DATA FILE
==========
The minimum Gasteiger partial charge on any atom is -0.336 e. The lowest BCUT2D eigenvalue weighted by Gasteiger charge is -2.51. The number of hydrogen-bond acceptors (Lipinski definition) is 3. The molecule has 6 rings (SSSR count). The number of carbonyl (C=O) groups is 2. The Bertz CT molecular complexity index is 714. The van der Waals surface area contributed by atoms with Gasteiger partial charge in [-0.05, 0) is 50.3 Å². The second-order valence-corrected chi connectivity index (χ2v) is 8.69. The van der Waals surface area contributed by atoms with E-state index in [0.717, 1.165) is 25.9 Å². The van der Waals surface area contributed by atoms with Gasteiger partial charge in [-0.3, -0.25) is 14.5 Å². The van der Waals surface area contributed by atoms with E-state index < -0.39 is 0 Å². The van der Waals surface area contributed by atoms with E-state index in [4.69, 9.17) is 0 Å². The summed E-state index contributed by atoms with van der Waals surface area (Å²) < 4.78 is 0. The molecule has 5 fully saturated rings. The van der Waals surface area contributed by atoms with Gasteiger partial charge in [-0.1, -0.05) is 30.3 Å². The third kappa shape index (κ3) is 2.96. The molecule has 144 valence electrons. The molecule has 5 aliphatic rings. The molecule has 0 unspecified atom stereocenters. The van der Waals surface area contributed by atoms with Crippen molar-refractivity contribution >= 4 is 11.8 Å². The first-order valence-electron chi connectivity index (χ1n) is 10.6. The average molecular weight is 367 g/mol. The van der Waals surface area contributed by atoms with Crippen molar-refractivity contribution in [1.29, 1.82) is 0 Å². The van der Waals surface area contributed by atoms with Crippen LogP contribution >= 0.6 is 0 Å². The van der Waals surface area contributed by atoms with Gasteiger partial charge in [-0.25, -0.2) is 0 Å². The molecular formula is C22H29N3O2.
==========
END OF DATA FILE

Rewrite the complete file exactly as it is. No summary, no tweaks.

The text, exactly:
The minimum Gasteiger partial charge on any atom is -0.336 e. The lowest BCUT2D eigenvalue weighted by Gasteiger charge is -2.51. The number of hydrogen-bond acceptors (Lipinski definition) is 3. The molecule has 6 rings (SSSR count). The number of carbonyl (C=O) groups is 2. The Bertz CT molecular complexity index is 714. The van der Waals surface area contributed by atoms with Gasteiger partial charge in [-0.05, 0) is 50.3 Å². The second-order valence-corrected chi connectivity index (χ2v) is 8.69. The van der Waals surface area contributed by atoms with E-state index in [0.717, 1.165) is 25.9 Å². The van der Waals surface area contributed by atoms with Gasteiger partial charge in [-0.3, -0.25) is 14.5 Å². The van der Waals surface area contributed by atoms with E-state index < -0.39 is 0 Å². The van der Waals surface area contributed by atoms with E-state index in [4.69, 9.17) is 0 Å². The summed E-state index contributed by atoms with van der Waals surface area (Å²) < 4.78 is 0. The molecule has 5 fully saturated rings. The van der Waals surface area contributed by atoms with Gasteiger partial charge in [-0.1, -0.05) is 30.3 Å². The third kappa shape index (κ3) is 2.96. The molecule has 144 valence electrons. The molecule has 5 aliphatic rings. The molecule has 0 unspecified atom stereocenters. The van der Waals surface area contributed by atoms with Crippen molar-refractivity contribution >= 4 is 11.8 Å². The first-order valence-electron chi connectivity index (χ1n) is 10.6. The average molecular weight is 367 g/mol. The van der Waals surface area contributed by atoms with Crippen molar-refractivity contribution in [1.29, 1.82) is 0 Å². The van der Waals surface area contributed by atoms with Crippen LogP contribution >= 0.6 is 0 Å². The van der Waals surface area contributed by atoms with Gasteiger partial charge in [-0.25, -0.2) is 0 Å². The molecular formula is C22H29N3O2.